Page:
Art Beat With Lauren Landau, July 4 | WAMU 88.5 - American University Radio

WAMU 88.5 : Art Beat

Filed Under:

Art Beat With Lauren Landau, July 4

Francis Scott Key’s original manuscript of the “Star-Spangled Banner” lyrics is on display at the National Museum of American History.
National Museum of American History
Francis Scott Key’s original manuscript of the “Star-Spangled Banner” lyrics is on display at the National Museum of American History.

July 4-6: “Star-Spangled Banner” Manuscript

To mark the bicentennial of the Star-Spangled Banner, the Maryland Historical Society loaned Francis Scott Key’s original manuscript of the lyrics to the Smithsonian’s National Museum of American History, where it is currently on display alongside the flag that inspired our national anthem. But don’t take too much time getting there. Sunday is your last chance to see the flag and document paired together.

July 4: D.C.’s Capital City Independence Bash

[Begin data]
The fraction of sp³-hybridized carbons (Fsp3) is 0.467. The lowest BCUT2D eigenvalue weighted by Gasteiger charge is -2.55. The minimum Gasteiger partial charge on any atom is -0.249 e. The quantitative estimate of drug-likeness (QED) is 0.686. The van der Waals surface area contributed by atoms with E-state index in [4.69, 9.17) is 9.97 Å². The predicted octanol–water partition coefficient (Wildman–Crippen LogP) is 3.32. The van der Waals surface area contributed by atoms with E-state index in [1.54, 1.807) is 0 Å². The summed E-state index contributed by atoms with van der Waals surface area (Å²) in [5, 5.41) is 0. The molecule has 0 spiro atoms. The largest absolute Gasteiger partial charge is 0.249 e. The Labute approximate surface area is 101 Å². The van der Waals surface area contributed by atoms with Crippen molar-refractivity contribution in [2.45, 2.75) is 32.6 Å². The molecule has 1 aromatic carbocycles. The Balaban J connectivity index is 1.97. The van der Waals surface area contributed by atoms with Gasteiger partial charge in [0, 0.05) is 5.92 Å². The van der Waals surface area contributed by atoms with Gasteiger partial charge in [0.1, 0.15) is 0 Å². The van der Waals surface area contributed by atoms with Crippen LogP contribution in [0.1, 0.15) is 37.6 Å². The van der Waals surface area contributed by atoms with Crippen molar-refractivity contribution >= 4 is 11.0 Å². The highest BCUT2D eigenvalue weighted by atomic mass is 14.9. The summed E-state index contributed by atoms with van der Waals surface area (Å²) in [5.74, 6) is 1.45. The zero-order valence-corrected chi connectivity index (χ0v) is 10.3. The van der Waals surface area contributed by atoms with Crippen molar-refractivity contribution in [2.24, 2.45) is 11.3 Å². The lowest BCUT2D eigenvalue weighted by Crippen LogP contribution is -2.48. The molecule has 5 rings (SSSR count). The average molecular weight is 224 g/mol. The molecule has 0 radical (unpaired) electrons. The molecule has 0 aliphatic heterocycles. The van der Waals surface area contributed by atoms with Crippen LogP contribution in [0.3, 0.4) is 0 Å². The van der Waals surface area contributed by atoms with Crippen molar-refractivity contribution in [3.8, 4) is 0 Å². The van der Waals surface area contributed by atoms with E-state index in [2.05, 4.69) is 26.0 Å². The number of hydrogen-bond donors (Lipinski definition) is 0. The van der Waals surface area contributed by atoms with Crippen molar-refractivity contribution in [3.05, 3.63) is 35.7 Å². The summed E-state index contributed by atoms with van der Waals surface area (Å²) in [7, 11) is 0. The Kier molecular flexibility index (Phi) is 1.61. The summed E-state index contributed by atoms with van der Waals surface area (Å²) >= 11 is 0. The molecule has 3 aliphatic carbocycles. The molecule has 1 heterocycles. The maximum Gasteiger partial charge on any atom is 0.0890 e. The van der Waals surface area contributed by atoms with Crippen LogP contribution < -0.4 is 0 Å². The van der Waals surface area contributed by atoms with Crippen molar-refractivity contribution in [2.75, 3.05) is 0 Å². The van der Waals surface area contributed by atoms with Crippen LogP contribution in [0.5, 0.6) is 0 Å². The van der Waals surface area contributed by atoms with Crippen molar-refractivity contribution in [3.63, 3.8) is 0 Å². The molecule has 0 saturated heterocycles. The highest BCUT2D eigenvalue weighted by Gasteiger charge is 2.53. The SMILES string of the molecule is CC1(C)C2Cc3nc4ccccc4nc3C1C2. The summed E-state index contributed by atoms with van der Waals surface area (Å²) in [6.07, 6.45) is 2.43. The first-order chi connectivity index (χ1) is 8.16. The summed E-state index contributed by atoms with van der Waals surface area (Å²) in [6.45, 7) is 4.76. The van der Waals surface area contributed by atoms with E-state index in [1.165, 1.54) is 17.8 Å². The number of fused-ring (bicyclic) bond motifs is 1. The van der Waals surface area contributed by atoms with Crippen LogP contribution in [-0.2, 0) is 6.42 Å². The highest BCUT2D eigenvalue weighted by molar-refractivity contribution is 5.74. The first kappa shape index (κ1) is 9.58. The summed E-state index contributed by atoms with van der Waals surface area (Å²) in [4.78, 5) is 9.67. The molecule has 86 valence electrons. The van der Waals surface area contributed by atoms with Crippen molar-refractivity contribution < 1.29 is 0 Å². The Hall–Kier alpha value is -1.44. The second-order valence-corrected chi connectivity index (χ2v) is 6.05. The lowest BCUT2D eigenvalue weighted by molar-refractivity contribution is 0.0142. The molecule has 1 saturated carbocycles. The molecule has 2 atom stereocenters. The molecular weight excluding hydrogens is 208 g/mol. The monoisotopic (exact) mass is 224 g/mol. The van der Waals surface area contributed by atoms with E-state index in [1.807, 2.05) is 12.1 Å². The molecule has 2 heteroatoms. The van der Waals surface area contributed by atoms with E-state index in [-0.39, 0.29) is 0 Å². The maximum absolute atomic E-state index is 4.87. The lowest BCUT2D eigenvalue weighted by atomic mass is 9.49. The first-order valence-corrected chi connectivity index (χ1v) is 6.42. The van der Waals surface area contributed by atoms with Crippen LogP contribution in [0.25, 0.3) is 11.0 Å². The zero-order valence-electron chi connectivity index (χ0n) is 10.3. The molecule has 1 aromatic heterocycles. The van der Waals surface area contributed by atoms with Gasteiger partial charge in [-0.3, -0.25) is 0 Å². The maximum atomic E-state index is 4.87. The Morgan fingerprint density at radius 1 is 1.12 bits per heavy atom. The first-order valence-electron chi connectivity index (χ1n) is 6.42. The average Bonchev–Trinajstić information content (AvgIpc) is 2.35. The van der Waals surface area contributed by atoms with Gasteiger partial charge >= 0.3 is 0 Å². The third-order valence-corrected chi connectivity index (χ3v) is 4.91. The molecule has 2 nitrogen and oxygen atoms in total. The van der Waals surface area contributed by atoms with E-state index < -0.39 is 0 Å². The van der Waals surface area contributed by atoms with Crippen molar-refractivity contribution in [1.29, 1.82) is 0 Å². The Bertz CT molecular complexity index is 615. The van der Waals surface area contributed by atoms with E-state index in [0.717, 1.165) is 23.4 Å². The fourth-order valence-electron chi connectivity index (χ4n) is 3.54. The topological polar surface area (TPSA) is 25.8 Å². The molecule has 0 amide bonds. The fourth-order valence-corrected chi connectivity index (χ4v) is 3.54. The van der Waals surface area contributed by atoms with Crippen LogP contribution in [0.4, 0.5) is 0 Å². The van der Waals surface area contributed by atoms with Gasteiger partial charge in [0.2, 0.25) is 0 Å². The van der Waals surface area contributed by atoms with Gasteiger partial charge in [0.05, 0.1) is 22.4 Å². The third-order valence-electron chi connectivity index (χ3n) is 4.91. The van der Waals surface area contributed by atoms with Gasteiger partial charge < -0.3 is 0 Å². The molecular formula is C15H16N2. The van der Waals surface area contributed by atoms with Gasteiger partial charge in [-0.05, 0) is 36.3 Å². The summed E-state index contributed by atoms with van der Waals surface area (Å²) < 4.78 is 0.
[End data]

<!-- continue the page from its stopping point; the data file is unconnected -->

You can celebrate the 4th of July at The Kennedy Center’s Millennium Stage tonight. Listen Local First presents D.C.’s Capital City Independence Bash featuring a line-up of local musicians, including Jonny Grave, Gordon Daniels of Lucky Dub, Candice Mills of Future, and members of Black Masala. The free concert starts at 6 p.m.

Music: “The Star Spangled Banner” by Charlie Cushman/Randy Howard

NPR

'Rum, Rumba, And Romance': A Book On Cuba's Enduring Mystique

This week, President Obama announced that he will begin to normalize relations with Cuba. Cuban-American writer Richard Blanco recommends a book about Cuba's imprint on the American imagination.
NPR

New Cuba Relationship Could Be A Boon For American Farmers

Two-thirds of the food Cubans eat is imported — but the reestablishment of ties with the U.S. could open opportunities for American farmers.
NPR

'Rum, Rumba, And Romance': A Book On Cuba's Enduring Mystique

This week, President Obama announced that he will begin to normalize relations with Cuba. Cuban-American writer Richard Blanco recommends a book about Cuba's imprint on the American imagination.
NPR

Obama Says 'James Flacco.' The Internet Says, Thank You

It was an honest mistake. But when President Obama said "James Flacco" when referring to James Franco — on a Friday before the holidays, no less — the slip was eagerly received online.

Leave a Comment

Help keep the conversation civil. Please refer to our Terms of Use and Code of Conduct before posting your comments.